St. Valentine’s Day


“Soul meets soul on lovers’ lips.”

Percy Bysshe Shelley

St. Valentine is the patron saint of love, young people, and happy marriages.  His feast day – yes, you guessed it – is February 14th.  The world commemorates the exhilaration of love with flowers, candy, romantic dinners and festive parties. A quick Google search confirmed that we spend literally billions of dollars, worldwide, on Valentine’s Day.  I wonder what St. Valentine would say?

St. Valentine lived in Rome under the rule of Claudius II, an emperor known for persecuting the early Christian church.  The story goes that Claudius II banned marriages because he believed he could recruit more young men into the military if they did not have a family life awaiting them at home.  St. Valentine, a holy priest, disregarded the order and took on the role of the protector of lovers.  The inevitable happened. He was caught in the act of marrying a young Christian couple. He was apprehended, tortured and beheaded on February 14th, 270, for refusing to renounce his faith.

This week, as we look forward to the celebration Valentine’s Day, I want to explore how love and romance has kindled our imagination.  St Valentine, a courageous man who lived centuries in the past, still holds the hearts of those in love.

“Don’t you think I was made for you? I feel like you had me ordered—and I was delivered to you—to be worn. I want you to wear me, like a watch-charm or a buttonhole bouquet.”

Zelda Sayre to F. Scott Fitzgerald

Published by Rebecca Budd

Blogger, Visual Storyteller, Podcaster, Traveler and Life-long Learner

26 thoughts on “St. Valentine’s Day

  1. My husband and I don’t really celebrate St. Valentine’s Day. We didn’t make a decision about it, but we just kind of shrug when it rolls around every year. It’s become way too commercialized. Going out to eat is a nightmare – it’s the busiest night of the year and service is usually bad. We usually have a drink and say Happy Valentine’s Day and then that’s it. I suppose it’s boring. I didn’t know the real story of St. Valentine. What a hero!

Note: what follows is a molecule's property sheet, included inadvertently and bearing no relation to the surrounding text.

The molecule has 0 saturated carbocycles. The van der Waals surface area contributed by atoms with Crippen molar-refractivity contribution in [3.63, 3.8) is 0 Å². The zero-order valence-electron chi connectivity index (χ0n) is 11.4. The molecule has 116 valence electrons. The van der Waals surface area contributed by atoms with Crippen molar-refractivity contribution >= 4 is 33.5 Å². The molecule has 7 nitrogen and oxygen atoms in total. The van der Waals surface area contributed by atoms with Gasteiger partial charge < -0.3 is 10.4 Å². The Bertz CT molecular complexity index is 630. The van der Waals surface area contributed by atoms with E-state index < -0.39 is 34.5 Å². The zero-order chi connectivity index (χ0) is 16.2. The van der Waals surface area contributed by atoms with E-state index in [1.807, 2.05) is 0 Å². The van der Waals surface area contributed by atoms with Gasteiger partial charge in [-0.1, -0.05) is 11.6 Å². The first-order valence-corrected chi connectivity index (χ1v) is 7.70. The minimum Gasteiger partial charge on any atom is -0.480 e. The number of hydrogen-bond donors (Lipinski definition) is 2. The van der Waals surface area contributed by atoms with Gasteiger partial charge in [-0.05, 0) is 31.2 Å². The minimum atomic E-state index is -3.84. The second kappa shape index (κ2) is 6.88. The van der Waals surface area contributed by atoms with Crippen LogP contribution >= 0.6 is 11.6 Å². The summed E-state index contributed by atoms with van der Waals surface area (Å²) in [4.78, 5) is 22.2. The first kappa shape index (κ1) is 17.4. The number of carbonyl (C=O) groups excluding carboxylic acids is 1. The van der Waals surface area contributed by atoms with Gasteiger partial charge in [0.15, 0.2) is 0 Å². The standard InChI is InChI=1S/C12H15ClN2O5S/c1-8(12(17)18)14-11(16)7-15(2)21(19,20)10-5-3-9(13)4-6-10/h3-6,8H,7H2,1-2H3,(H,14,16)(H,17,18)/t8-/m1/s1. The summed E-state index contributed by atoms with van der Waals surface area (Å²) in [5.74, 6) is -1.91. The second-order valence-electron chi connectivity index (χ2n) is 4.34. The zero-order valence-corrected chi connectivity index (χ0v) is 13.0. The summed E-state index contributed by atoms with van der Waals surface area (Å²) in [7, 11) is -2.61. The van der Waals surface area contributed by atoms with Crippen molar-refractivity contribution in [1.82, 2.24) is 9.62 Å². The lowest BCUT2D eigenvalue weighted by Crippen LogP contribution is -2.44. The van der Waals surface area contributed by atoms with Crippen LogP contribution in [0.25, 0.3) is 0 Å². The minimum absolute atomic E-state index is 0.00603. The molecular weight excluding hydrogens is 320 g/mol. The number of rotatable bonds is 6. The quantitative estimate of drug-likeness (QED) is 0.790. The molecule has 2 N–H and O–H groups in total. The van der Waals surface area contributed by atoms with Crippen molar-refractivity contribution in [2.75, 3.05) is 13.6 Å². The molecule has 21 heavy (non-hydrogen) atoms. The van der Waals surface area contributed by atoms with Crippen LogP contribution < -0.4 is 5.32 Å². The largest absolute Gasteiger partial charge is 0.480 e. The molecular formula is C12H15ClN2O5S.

1. I confess, I had never thought to look up the story! I am learning over and over again, that the story is every present, ready to be heard by willing hearts. I have been married 35 years. For me, Valentine’s Day is a lifelong celebration that is comprised of little details like helping with the laundry, baking bread, and making plans together. My favourite Valentine’s Day quote is by George Eliot: “What greater thing is there for two human souls, than to feel that they are joined for life–to strengthen each other in all labor, to rest on each other in all sorrow, to minister to each other in all pain, to be one with each other in silent unspeakable memories at the moment of the last parting?”


      1. Wow, 35 years! good for you. I think that in today’s throwaway culture, people always seem to be looking for something new and shiny, including life partners. I’ve been with Le Husband for over 14 years and I’m so proud of it, because I never thought that I was the marrying kind. 😉